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People claim you can negotiate things like medical bills or damaged items, but how do they actually do it?
I’ve personally negotiated every one of these prices, and I guarantee it’s worth asking nicely to get a discount up to 15% before making a purchase. Sometimes they’ll say no, but you’ll never know unless you take a deep breath and ask!
1. Ask for a 10% discount on returned items or bundles of product accessories at Best Buy.
I’ve found that the sales team at Best Buy is fairly open to negotiating prices when it comes to already-discounted floor models, returned items like TVs, or even bundles of accessories.
If there isn’t already a sign advertising a discount for the bundle of accessories you want, ask for a 10% discount. Same goes for floor models and returned items. Just look for a red tag marked “Open Box.”
2. Get a 10% discount on floor models or imperfect items at furniture stores.
When looking for furniture, I always check the showroom for any items with scratches or dents. If I spot something I want that has an imperfection I can deal with, I ask the salesperson if they’re willing to sell it to me at a discount. I leave my discount question open-ended, because I don’t want to lowball the discount by asking for a 10% discount, when they’d normally give me up to 15% off. Sometimes they say no, but I’ve scored 10-15% off coffee tables and dented couch sets.
Or, try telling the salesperson that you’re looking for a deal, and are curious if any furniture sets are phasing out of the store. Ask if they’d be willing to let you know when the floor model needs to go once their inventory is gone, and if you can get a discount for taking it off their hands.
3. Ask your internet provider for the latest ‘new contract’ incentive price.
Every year or two when my home internet contract is running out, I call the company and tell them I’d like to renew my contract, but only if I can get their current ‘new contract’ incentive pricing.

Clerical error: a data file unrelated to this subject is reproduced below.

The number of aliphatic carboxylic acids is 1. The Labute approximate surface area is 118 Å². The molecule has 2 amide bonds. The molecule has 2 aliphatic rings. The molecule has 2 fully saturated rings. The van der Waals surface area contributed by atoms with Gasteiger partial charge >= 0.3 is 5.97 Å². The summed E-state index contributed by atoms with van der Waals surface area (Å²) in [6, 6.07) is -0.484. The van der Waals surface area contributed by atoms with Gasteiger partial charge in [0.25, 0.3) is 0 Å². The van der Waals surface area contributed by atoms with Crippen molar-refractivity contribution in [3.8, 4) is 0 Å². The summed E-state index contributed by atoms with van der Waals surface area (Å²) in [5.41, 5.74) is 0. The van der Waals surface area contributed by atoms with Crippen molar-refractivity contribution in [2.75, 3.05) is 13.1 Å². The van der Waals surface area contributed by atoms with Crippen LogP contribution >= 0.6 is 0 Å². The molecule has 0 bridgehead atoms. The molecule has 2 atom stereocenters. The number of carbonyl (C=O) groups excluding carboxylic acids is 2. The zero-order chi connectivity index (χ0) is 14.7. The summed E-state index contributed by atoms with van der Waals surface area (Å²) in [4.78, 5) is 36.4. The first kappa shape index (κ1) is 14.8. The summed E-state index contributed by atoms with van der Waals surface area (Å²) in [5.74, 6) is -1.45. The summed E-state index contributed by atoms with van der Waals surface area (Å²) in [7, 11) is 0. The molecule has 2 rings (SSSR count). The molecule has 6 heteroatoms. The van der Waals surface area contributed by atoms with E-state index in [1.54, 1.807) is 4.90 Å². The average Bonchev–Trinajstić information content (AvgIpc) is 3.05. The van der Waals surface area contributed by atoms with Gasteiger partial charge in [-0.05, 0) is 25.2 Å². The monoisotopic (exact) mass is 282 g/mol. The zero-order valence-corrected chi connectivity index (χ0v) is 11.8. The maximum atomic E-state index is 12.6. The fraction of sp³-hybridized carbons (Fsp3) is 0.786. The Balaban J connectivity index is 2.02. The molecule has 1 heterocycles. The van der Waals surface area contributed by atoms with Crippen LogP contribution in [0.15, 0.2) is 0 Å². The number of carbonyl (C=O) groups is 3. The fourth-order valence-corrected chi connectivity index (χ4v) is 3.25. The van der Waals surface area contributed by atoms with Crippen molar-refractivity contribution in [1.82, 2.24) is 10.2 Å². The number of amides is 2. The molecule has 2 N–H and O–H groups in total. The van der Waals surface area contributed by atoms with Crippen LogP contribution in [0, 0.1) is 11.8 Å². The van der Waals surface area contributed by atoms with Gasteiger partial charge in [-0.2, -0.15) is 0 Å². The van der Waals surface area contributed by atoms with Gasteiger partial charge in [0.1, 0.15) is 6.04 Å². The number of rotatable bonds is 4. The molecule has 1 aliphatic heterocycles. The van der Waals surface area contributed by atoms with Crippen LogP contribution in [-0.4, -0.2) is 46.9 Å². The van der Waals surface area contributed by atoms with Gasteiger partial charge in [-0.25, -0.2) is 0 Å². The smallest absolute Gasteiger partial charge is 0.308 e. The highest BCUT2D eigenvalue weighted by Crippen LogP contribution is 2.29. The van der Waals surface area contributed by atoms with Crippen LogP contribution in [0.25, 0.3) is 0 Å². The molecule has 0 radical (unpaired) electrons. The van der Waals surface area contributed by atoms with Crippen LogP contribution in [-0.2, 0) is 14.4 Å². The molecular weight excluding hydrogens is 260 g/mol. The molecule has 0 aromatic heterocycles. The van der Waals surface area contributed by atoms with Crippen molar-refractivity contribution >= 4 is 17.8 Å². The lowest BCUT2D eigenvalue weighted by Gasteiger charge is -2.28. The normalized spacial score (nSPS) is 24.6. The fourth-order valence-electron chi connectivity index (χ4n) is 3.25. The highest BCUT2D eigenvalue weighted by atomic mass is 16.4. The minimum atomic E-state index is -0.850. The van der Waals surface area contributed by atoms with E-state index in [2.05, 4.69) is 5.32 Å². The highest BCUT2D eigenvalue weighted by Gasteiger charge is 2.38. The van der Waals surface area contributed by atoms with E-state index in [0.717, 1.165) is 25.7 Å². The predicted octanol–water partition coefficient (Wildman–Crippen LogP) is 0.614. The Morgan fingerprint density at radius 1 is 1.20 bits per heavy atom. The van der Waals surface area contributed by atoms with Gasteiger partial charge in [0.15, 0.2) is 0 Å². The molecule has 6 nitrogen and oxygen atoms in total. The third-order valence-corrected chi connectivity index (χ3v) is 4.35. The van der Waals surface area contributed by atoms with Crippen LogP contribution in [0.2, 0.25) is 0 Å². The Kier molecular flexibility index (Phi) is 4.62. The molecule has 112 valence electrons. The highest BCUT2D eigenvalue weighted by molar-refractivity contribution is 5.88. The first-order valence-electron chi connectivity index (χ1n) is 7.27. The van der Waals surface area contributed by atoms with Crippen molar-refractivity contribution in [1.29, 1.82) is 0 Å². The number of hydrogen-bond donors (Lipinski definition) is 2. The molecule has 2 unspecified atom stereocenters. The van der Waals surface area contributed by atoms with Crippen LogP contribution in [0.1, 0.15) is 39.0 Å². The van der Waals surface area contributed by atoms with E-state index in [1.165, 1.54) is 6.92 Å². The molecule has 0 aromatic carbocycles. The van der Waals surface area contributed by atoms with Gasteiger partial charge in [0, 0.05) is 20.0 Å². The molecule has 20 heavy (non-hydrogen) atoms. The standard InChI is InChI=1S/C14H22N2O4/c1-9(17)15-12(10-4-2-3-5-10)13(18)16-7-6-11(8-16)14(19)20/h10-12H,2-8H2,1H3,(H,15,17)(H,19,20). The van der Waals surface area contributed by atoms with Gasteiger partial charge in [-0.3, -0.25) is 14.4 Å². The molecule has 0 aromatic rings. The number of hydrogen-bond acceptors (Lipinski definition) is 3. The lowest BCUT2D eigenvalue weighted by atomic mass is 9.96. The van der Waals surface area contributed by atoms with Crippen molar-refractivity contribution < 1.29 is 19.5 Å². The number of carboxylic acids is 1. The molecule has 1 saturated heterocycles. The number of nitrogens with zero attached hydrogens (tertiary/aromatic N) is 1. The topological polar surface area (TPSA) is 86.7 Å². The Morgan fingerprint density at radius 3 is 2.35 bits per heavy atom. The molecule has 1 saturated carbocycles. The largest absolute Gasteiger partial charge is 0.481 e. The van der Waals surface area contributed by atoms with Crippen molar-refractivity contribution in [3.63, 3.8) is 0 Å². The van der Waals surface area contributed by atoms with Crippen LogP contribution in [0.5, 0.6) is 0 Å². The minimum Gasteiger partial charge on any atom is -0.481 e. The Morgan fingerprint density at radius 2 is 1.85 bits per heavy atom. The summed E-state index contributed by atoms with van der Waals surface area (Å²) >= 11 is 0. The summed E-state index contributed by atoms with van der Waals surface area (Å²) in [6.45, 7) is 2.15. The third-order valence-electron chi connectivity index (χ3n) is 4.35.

Last time, I knocked $20/month off my bill for another year, and got a free new modem to use as well. If you’re short on time, have the professional team of negotiators at Billcutterz do the talking for you. They knock an average of 30% off monthly bills (just know they keep a 50% commission on the savings for the first 12 months).
4. Call your medical billing office to ask for a discount on any large hospital bills.
Hospitals have to write off a certain amount of bills every year to remain a non profit (it’s called charity care), so why shouldn’t some of those bills be yours? I had some exorbitant medical bills after my son was born — I’d maxed out my insurance deductible and was reaching the top of my out-of pocket expenses as well (around $13,000 total out-of-pocket).
I called the billing office and nicely asked to have a meeting with a billing specialist. I brought in my huge stack of bills and asked if I could have any type of discount. They helped me find two billing errors totalling around $300, and knocked another $1,200 off my bill to help with the expense.
5. Ask your selling agent to drop their 3% realtor fees down to 1.5-2%.
When we were selling our house, I was so nervous to ask about a 1.5% commission discount with our selling agent, but the housing market was booming and I figured my house would sell within a few days — meaning minimal work for the agent. She accepted the 1.5% commission discount, our house sold within three days, and we saved $3,885.
I recommend looking for an agent you trust but who is just starting their career and hoping to find repeat customers and referrals. They’re more likely to bite, or go down at least 0.5%, which will still save you a solid chunk of cash.
6. Get two or more autobody quotes for your car, and price match the lowest estimate.
Autobody shops (and most service technicians) are eager for work. Your business can mean referrals and repeat clients. So if you have some auto body work to be done, get a few estimates and ask the shop you feel the most comfortable with to price match their cheaper competitor.
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7. Head to an independent jeweler at the end of the month and ask for a sale price.
Independent jewelers are more willing to negotiate than large chain jewelers like Kay or Fred Meyer. If you’re looking to purchase something, head in at the end of the month when commissions are due, and ask if you can get any recent sale pricing on your item. I’ve had $100 knocked off a diamond band because I missed a sale price, but they wanted the commission that day.
If they won’t give you the discount, ask for the date of their next sale so you know when to return.
8. Ask the produce manager for a 20% discount on overly ripe fruit.
We’ve all seen cartons of overly ripe strawberries sitting in the produce department and kept on walking. Next time, grab the package (if it’s at least 75% decent enough to eat), and ask to speak with a produce manager. Let them know you’d like to purchase the fruit but would like a discount because it’s nearing the end of its shelf life.
Grocers want perishable food sold before they can’t make any money off the product anymore, so you’re likely to score a discount. Just chop it up and freeze what’s still good for later.